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Leveraging the Capabilities of the FDA’s Sentinel System To Improve Kidney Care

    Basic Details

    The Sentinel System is a national electronic postmarketing resource established by the US Food and Drug Administration to support assessment of the safety and effectiveness of marketed medical products. It has built a large, multi-institutional, distributed data network that contains comprehensive electronic health data, covering about 700 million person-years of longitudinal observation time nationwide. With its sophisticated infrastructure and a large selection of flexible analytic tools, the Sentinel System permits rapid and secure analyses, while preserving patient privacy and health-system autonomy. The Sentinel System also offers enhanced capabilities, including accessing full-text medical records, supporting randomized clinical trials embedded in healthcare delivery systems, and facilitating effective collection of patient-reported data using mobile devices, among many other research programs. The nephrology research community can use the infrastructure, tools, and data that this national resource offers for evidence generation. This review summarizes the Sentinel System and its ability to rapidly generate high-quality, real-world evidence; discusses the program’s experience in, and potential for, addressing gaps in kidney care; and outlines avenues for conducting research, leveraging this national resource in collaboration with Sentinel investigators.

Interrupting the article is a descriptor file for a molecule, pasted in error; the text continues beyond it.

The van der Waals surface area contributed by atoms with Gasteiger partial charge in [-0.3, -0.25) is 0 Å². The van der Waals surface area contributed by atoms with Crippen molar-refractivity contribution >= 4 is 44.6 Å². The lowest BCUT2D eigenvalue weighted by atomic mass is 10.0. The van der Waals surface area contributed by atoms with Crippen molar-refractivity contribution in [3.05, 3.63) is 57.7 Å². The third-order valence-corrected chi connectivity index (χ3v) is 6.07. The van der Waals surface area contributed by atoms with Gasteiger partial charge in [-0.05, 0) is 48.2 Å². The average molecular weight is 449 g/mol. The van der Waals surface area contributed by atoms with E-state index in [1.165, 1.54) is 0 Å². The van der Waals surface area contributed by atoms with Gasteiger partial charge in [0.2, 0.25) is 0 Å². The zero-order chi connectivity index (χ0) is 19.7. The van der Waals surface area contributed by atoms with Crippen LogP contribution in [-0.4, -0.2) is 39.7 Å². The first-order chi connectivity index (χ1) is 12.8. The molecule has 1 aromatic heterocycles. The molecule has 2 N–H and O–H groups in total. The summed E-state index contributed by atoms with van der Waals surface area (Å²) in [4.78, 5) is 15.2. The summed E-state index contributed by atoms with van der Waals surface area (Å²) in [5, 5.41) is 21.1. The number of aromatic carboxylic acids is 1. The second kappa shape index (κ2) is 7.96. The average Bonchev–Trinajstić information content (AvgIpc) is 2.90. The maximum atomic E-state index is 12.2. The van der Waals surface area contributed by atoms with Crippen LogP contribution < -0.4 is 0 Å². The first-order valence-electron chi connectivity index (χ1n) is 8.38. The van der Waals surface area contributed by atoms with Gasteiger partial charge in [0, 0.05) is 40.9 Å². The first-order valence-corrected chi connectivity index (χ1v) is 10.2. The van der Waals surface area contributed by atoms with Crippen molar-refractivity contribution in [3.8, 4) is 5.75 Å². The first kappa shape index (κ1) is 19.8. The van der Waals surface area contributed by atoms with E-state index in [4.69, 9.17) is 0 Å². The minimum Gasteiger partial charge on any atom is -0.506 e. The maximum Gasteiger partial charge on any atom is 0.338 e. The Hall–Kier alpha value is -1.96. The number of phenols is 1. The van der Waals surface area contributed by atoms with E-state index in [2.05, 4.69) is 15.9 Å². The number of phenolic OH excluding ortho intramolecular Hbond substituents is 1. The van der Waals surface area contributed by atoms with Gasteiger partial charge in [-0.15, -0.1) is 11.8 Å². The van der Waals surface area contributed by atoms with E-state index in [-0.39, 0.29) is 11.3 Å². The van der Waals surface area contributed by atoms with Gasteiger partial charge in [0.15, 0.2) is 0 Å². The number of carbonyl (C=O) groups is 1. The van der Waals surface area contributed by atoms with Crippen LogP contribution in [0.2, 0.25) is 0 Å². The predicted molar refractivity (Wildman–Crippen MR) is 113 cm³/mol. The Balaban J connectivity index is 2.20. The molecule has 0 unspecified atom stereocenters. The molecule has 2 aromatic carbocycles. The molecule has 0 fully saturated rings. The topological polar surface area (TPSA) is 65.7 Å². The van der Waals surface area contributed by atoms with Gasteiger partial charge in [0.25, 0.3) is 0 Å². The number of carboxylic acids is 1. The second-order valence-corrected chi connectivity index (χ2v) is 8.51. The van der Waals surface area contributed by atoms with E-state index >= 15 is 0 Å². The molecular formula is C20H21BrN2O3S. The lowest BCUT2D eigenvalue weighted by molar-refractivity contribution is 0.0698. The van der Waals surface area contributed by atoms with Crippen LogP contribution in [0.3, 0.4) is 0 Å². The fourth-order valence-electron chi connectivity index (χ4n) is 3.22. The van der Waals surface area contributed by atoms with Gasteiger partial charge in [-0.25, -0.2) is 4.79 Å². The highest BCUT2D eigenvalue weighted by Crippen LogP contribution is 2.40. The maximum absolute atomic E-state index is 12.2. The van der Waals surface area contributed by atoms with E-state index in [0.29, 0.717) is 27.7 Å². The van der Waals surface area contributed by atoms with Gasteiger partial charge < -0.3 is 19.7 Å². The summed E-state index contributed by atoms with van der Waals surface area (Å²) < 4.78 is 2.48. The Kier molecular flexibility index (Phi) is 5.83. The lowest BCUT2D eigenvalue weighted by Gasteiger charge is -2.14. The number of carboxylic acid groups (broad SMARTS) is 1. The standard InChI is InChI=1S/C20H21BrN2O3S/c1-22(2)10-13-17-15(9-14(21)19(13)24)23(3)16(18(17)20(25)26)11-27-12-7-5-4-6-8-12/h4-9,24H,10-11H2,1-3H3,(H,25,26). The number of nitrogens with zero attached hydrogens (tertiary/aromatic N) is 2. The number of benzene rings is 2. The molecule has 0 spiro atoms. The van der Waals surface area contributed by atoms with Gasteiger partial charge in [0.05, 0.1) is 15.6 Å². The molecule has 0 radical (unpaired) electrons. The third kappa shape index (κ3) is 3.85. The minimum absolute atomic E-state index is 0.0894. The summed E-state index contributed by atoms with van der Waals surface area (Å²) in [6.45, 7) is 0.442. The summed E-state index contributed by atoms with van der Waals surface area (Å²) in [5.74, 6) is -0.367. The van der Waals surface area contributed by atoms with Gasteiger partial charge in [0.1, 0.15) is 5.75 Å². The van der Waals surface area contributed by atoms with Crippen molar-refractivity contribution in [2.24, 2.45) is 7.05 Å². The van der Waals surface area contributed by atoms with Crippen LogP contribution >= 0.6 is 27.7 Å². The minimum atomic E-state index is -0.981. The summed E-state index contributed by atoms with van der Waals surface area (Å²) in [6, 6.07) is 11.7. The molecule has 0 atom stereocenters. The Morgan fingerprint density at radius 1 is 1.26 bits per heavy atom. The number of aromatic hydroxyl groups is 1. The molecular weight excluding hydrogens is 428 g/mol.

Sruthi Adimadhyam, Erin F. Barreto, Noelle M. Cocoros, Sengwee Toh, Jeffrey S. Brown, Judith C. Maro, Jacqueline Corrigan-Curay, Gerald J. Dal Pan, Robert Ball, David Martin, Michael Nguyen, Richard Platt, Xiaojuan Li

    Corresponding Author

    Sruthi Adimadhyam; Department of Population Medicine, Harvard Pilgrim Health Care Institute and Harvard Medical School, Boston, MA